Since Alaska Airlines charges $30 for the first checked bag, that could lead to significant savings. If you’re flying with your partner and two children, that could save you $240 round trip, easily eclipsing the annual fee.
Even if you’re not a cardholder, Alaska offers several exceptions to baggage charges. If you’re a resident of Alaska, simply sign up for the free Club 49, and you’ll get two free checked bags on any flight that includes a city in Alaska. Additionally, anyone flying entirely within the state of Alaska can check up to three bags for free. Lastly, when traveling from Hawaii, you can check one box of pineapples for free; when traveling from certain west coast airports, the same goes for a case of wine.
Although some of the most beloved features of Alaska Airlines’ Mileage Plan (like free changes) went the way of the dodo last year, it’s still a great frequent flyer program.
One perk: You’ll earn miles based on how far you fly — not on how much you paid — which is a rarity among airlines these days. (Don’t forget you’ll earn 3X miles per dollar spent at Alaska Airlines from your credit card, too.)
On rewards flights, Alaska offers one free stopover per one-way trip, or two stopovers per round trip. Translation? You could fly from Los Angeles to Auckland on Fiji Airlines, with a multi-day stopover in Fiji — essentially getting two vacations for the price of one!
Fun fact: Since Alaska Airlines is a sponsor of the Portland Timbers soccer team, wearing a Timbers jersey to PDX will get you early boarding on all Alaska flights.
Even if you live near an airport served by Alaska Airlines, here are three things to consider before grabbing one of these cards.
Sure, sure: These credit cards offers 3X miles per dollar on Alaska Airlines purchases, which is more than the majority of co-branded airline cards that offer 2X. That’s a huge benefit if you’re spending a lot on Alaska Airlines flights.
That said, the cards only offer 1X mile per dollar on everything else. When compared to earning powerhouses like the Chase Sapphire Reserve® (Review) — which earns 10X Ultimate Rewards points per dollar on Lyft rides and 3X on travel (after its travel credit is used) and dining (including Alaska Airlines purchases) — and The Platinum Card® from American Express (Review), which earns 5X on eligible airline purchases — you can see why it’d be harder to rack up miles with the Alaska Airlines cards (starting 1/1/21, on up to $500,000 spent per calendar year).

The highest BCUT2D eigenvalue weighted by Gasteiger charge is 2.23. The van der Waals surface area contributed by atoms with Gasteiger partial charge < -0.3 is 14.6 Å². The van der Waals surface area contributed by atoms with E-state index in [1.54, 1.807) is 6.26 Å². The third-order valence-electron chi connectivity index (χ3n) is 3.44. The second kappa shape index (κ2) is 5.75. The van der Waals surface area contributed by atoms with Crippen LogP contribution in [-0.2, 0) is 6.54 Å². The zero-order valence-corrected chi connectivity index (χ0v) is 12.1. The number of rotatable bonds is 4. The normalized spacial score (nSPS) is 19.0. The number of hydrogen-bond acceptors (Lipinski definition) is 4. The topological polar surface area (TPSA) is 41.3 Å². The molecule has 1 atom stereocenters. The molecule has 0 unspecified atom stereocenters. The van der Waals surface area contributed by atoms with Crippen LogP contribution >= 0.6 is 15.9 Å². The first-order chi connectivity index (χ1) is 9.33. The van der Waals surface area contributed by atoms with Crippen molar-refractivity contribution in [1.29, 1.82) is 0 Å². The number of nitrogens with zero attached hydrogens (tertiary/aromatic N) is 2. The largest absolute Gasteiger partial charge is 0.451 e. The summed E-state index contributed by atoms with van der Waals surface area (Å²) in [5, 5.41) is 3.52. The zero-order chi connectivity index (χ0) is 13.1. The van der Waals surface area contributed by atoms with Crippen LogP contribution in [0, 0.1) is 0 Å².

Even other co-branded airline cards, like the Citi® / AAdvantage® Platinum Select® World Elite™ Mastercard® (Review) and the United℠ Explorer Card (Review), recently increased their earning potential in non-airline categories: The former gets 2X miles per dollar at restaurants and gas stations, and the latter gets 2X miles per dollar at restaurants and hotels.
Although many cards waive the annual fee for the first year, the Alaska Airlines credit cards do not. BofA will charge the $75 annual fee on your very first statement.
Keep in mind, however, that you will receive a companion fare after spending $2,000 in the first 90 days, which could be worth far more than $75. And you’ll get one of those every year after your account anniversary. $75 is actually a bit lower than most airlines cards too, which are around $100.
If you don’t want to pay an annual fee right away, consider the Delta SkyMiles® Gold American Express Card (Review) (Rates & Fees), Citi® / AAdvantage® Platinum Select® World Elite™ Mastercard® (Review), and United℠ Explorer Card (Review). Or, look into the Capital One VentureOne Rewards Credit Card (Review), a solid general spending rewards card with an annual fee of $0.
Unfortunately, the Alaska Airlines cards don’t come with any lounge access.
If you’d like widespread lounge access, consider airline-agnostic rewards cards like the Amex Platinum or Chase Sapphire Reserve (read our head-to-head review of the two cards here).
Or, for airline-specific lounges, consider the United℠ Explorer Card, which comes with two free lounge passes per year, or the Citi® / AAdvantage® Executive World Elite Mastercard® or the Delta SkyMiles® Reserve American Express Card (Rates & Fees), both of which come with lounge access (and high annual fees).
If you couldn’t tell, I’m a big fan of Alaska Airlines and its co-branded credit cards.
If you live in the 49th state, or one of the airline’s hubs — Seattle, Portland, Anchorage, San Francisco, Los Angeles — this card’s a no-brainer. That’s because you’ll be able to easily take advantage of the companion fare, which will more than make up for the annual fee.
Since the card doesn’t earn a lot on non-Alaska Airlines purchases, however, you should round it out with another travel rewards card like the Chase Sapphire Reserve® (Review), which earns better rewards on everyday spending.
If you don’t live near an airport that Alaska serves — and won’t be able to use the companion fare — opt for a credit card from your local airline instead. Here are the best credit cards for air travel and general travel rewards.
For rates and fees of the Delta SkyMiles® Gold American Express Card, please click here.
For rates and fees of The Platinum Card® from American Express, please click here.
For rates and fees of the Delta SkyMiles® Reserve American Express Card, please click here.
Susan is a freelance writer who specializes in turning complex financial topics into engaging and accessible articles. She's been writing about personal finance for six years, and was previously the senior writer at The Penny Hoarder and a staff writer at Student Loan Hero. Her personal finance writing has also appeared in publications like MarketWatch and Lifehacker.